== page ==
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    Fruit Flies Medicate Their Kids with Alcohol

    Written by

    Derek Mead


    Female D. melanogaster, the fly used in the study, laying an egg. Image: Dow/Davies labs, Glasgow

    Fruit flies are a common subject of studies concerning alcohol–they've been shown to drink harder when they're rejected, and to get better at learning while drunk–but why did fruit flies' affinity for drink evolve in the first place? Curiously enough, for fruit flies, alcohol can help combat parasites.

    According to a study out of Emory University published in Science, female fruit flies will lay their eggs on alcohol-rich food sources (in the wild, that generally means decomposing fruit) if they see parasitic wasps nearby. Why's that? Endoparasitoid wasps are small, but they're huge killers of flies. They do so by injecting their eggs into fly larvae, along with a chemical that suppresses the fly larva's immune response; if the wasp larvae survives, it eats its way out. Gory, right?

    It turns out that fruit flies are far more tolerant of alcohol than are wasps. That means that if an infected fly larva is hatched in an alcoholic environment, it can survive while the wasp larva dies. It's still more beneficial for a fly larva to grow up uninfected and without alcohol, but this study shows that if female flies see a female parasitic wasp–which spells doom for their offspring–they'll choose to medicate their larvae by laying them in an alcoholic environment.

    Comparison of L heterotoma wasp male (top) and female.
    Female fruit flies can distinguish between the two.

    "The adult flies actually anticipate an infection risk to their children, and then they medicate them by depositing them in alcohol," Todd Schlenke, an evolutionary geneticist at Emory whose lab conducted the research, told Science Daily. "We found that this medicating behavior was shared by diverse fly species, adding to the evidence that using toxins in the environment to medicate offspring may be common across the animal kingdom."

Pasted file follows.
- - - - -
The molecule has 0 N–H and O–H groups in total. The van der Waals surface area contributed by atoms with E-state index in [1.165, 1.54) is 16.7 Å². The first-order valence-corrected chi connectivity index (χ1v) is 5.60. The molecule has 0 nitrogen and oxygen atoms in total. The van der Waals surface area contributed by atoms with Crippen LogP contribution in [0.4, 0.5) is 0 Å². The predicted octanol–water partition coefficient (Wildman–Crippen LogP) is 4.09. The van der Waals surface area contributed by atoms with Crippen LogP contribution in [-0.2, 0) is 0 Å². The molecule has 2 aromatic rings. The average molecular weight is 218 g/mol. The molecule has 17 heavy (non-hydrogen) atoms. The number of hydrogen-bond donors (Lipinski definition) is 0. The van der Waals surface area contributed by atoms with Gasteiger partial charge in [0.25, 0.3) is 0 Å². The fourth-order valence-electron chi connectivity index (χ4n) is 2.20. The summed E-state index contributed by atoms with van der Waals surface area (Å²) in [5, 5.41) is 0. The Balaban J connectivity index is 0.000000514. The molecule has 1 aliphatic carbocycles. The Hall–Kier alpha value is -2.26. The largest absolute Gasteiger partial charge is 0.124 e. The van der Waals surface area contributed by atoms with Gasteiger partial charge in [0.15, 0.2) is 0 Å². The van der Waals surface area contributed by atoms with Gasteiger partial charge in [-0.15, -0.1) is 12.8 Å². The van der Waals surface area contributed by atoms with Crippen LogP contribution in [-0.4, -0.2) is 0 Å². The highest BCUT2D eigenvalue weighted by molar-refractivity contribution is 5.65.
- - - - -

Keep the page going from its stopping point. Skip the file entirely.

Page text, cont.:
The team's experiment was set up thusly: 300 flies were put in cages containing two food sources, one non-alcoholic and one containing a 6% alcohol solution, and allowed to do their mating thing. The control group, which never saw wasps, preferred to lay eggs in the non-alcoholic dish. But in the presence Leptopilina heterotoma females, a common fruit fly parasite, the flies laid a significantly greater portion of eggs on alcoholic dishes. Interestingly, they did not show that bias when in the presence of male wasps, which don't present a danger to fly larvae.

    "Our data indicate that the flies can visually distinguish the relatively small morphological differences between male and female wasps, and between different species of wasps," Schlenke said.

    The team then tested how strong the females like their kids' alcohol to be. Flies that saw no wasps actually preferred to lay eggs in a 3% solution, which the team notes aligns with previous research suggesting flies get a health benefit from consuming a small amount of ethanol. Females in the presence of wasps preferred to lay their eggs in dishes corresponding to the highest alcohol concentrations found in nature, around 12-15% (wine, basically). 

    But is there an actual evolutionary advantage, or are flies just drunks? In the first part of the study, the team measured the eclosion (egg-hatching) success of the flies, and found that when wasps weren't around, non-alcoholic eggs hatched at a higher rate than those that in the 6% solution, which suggests in normal conditions, alcohol is bad for fly fitness. But when wasps were allowed to prey on the eggs, those that were laid in alcoholic dishes survived at a higher rate than those that didn't.

    In other words, it's better for flies to not be born in alcoholic conditions, but because wasps are better killers than ethanol is, it's basically better to have drunk babies than parasitized ones. Because of that fitness benefit, the team posits that fruit flies' decision-making over alcohol medication is indeed an evolved trait, which is supported by the fact that such behavior has been observed in a number of different fly species.